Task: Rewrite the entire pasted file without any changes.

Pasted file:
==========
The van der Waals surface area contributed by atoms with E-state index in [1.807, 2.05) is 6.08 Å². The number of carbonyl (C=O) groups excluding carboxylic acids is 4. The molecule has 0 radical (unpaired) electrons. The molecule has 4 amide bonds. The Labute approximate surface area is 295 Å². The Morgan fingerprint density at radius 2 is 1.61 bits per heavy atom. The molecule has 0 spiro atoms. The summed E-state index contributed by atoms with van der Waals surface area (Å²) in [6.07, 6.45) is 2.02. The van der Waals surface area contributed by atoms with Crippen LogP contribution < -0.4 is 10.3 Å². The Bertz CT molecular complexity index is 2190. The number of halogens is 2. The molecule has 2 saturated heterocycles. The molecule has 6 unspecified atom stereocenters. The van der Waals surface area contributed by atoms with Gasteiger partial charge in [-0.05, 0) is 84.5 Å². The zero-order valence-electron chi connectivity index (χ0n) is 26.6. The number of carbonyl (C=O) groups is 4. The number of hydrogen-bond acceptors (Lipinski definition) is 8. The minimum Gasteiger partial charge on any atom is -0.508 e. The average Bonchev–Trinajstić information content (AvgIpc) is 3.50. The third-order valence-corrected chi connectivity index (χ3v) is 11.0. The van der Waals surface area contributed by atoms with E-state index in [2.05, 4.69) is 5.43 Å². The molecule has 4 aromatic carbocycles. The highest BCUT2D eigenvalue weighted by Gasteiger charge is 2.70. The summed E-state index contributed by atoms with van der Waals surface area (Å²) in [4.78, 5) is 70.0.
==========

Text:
The van der Waals surface area contributed by atoms with E-state index in [1.807, 2.05) is 6.08 Å². The number of carbonyl (C=O) groups excluding carboxylic acids is 4. The molecule has 0 radical (unpaired) electrons. The molecule has 4 amide bonds. The Labute approximate surface area is 295 Å². The Morgan fingerprint density at radius 2 is 1.61 bits per heavy atom. The molecule has 0 spiro atoms. The summed E-state index contributed by atoms with van der Waals surface area (Å²) in [6.07, 6.45) is 2.02. The van der Waals surface area contributed by atoms with Crippen LogP contribution < -0.4 is 10.3 Å². The Bertz CT molecular complexity index is 2190. The number of halogens is 2. The molecule has 2 saturated heterocycles. The molecule has 6 unspecified atom stereocenters. The van der Waals surface area contributed by atoms with Gasteiger partial charge in [-0.05, 0) is 84.5 Å². The zero-order valence-electron chi connectivity index (χ0n) is 26.6. The number of carbonyl (C=O) groups is 4. The number of hydrogen-bond acceptors (Lipinski definition) is 8. The minimum Gasteiger partial charge on any atom is -0.508 e. The average Bonchev–Trinajstić information content (AvgIpc) is 3.50. The third-order valence-corrected chi connectivity index (χ3v) is 11.0. The van der Waals surface area contributed by atoms with E-state index in [2.05, 4.69) is 5.43 Å². The molecule has 4 aromatic carbocycles. The highest BCUT2D eigenvalue weighted by Gasteiger charge is 2.70. The summed E-state index contributed by atoms with van der Waals surface area (Å²) in [4.78, 5) is 70.0.